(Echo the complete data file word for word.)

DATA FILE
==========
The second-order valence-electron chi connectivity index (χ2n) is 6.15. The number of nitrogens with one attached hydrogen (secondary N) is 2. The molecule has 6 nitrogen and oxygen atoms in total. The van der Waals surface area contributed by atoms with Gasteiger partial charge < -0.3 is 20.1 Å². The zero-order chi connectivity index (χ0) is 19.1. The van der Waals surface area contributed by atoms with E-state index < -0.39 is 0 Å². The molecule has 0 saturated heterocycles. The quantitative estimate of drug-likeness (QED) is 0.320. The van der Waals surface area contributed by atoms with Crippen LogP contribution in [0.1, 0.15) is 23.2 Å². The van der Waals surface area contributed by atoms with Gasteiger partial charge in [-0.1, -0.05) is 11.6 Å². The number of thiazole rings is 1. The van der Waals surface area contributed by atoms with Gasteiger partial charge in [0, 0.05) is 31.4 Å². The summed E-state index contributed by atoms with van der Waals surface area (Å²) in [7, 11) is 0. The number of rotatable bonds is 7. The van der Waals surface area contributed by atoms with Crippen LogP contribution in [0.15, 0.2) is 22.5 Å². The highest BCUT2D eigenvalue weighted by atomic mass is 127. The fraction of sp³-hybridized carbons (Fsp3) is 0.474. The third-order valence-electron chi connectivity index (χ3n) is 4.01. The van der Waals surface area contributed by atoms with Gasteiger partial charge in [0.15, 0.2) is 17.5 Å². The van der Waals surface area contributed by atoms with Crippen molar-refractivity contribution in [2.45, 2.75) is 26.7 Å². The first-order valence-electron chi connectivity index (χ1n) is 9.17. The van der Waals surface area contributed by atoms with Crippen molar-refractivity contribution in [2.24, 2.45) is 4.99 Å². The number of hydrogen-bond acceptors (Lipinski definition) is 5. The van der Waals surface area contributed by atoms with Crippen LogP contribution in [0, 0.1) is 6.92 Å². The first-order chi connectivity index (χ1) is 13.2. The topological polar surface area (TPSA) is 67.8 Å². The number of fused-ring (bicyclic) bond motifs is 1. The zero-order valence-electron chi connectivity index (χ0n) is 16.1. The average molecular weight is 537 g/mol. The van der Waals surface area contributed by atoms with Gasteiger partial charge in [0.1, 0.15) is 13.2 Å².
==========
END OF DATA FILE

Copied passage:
The second-order valence-electron chi connectivity index (χ2n) is 6.15. The number of nitrogens with one attached hydrogen (secondary N) is 2. The molecule has 6 nitrogen and oxygen atoms in total. The van der Waals surface area contributed by atoms with Gasteiger partial charge < -0.3 is 20.1 Å². The zero-order chi connectivity index (χ0) is 19.1. The van der Waals surface area contributed by atoms with E-state index < -0.39 is 0 Å². The molecule has 0 saturated heterocycles. The quantitative estimate of drug-likeness (QED) is 0.320. The van der Waals surface area contributed by atoms with Crippen LogP contribution in [0.1, 0.15) is 23.2 Å². The van der Waals surface area contributed by atoms with Gasteiger partial charge in [-0.1, -0.05) is 11.6 Å². The number of thiazole rings is 1. The van der Waals surface area contributed by atoms with Gasteiger partial charge in [0, 0.05) is 31.4 Å². The summed E-state index contributed by atoms with van der Waals surface area (Å²) in [7, 11) is 0. The number of rotatable bonds is 7. The van der Waals surface area contributed by atoms with Crippen LogP contribution in [0.15, 0.2) is 22.5 Å². The highest BCUT2D eigenvalue weighted by atomic mass is 127. The fraction of sp³-hybridized carbons (Fsp3) is 0.474. The third-order valence-electron chi connectivity index (χ3n) is 4.01. The van der Waals surface area contributed by atoms with Gasteiger partial charge in [0.15, 0.2) is 17.5 Å². The van der Waals surface area contributed by atoms with Crippen molar-refractivity contribution in [2.45, 2.75) is 26.7 Å². The first-order valence-electron chi connectivity index (χ1n) is 9.17. The van der Waals surface area contributed by atoms with Crippen molar-refractivity contribution in [2.24, 2.45) is 4.99 Å². The number of hydrogen-bond acceptors (Lipinski definition) is 5. The van der Waals surface area contributed by atoms with Crippen LogP contribution in [0, 0.1) is 6.92 Å². The first-order chi connectivity index (χ1) is 13.2. The topological polar surface area (TPSA) is 67.8 Å². The number of fused-ring (bicyclic) bond motifs is 1. The zero-order valence-electron chi connectivity index (χ0n) is 16.1. The average molecular weight is 537 g/mol. The van der Waals surface area contributed by atoms with Gasteiger partial charge in [0.1, 0.15) is 13.2 Å².